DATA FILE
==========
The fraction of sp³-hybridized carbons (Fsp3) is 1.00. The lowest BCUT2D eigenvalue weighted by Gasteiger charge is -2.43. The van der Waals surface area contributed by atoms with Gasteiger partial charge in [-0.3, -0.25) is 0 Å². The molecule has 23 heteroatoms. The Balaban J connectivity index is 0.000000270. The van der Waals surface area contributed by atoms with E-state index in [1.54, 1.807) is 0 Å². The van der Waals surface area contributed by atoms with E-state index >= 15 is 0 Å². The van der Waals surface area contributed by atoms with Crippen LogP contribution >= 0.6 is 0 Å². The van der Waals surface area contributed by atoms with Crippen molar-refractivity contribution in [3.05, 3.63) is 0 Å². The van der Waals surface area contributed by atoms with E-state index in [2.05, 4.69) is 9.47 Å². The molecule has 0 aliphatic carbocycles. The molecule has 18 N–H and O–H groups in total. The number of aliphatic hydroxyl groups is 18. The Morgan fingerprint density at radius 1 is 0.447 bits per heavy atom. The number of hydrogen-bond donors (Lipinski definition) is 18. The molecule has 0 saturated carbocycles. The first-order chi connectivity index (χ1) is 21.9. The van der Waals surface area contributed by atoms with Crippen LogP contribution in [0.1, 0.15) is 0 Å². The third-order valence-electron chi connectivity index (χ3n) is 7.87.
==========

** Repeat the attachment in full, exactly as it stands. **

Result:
The fraction of sp³-hybridized carbons (Fsp3) is 1.00. The lowest BCUT2D eigenvalue weighted by Gasteiger charge is -2.43. The van der Waals surface area contributed by atoms with Gasteiger partial charge in [-0.3, -0.25) is 0 Å². The molecule has 23 heteroatoms. The Balaban J connectivity index is 0.000000270. The van der Waals surface area contributed by atoms with E-state index in [1.54, 1.807) is 0 Å². The van der Waals surface area contributed by atoms with E-state index >= 15 is 0 Å². The van der Waals surface area contributed by atoms with Crippen LogP contribution >= 0.6 is 0 Å². The van der Waals surface area contributed by atoms with Crippen molar-refractivity contribution in [3.05, 3.63) is 0 Å². The van der Waals surface area contributed by atoms with E-state index in [2.05, 4.69) is 9.47 Å². The molecule has 0 aliphatic carbocycles. The molecule has 18 N–H and O–H groups in total. The number of aliphatic hydroxyl groups is 18. The Morgan fingerprint density at radius 1 is 0.447 bits per heavy atom. The number of hydrogen-bond donors (Lipinski definition) is 18. The molecule has 0 saturated carbocycles. The first-order chi connectivity index (χ1) is 21.9. The van der Waals surface area contributed by atoms with Crippen LogP contribution in [0.1, 0.15) is 0 Å². The third-order valence-electron chi connectivity index (χ3n) is 7.87.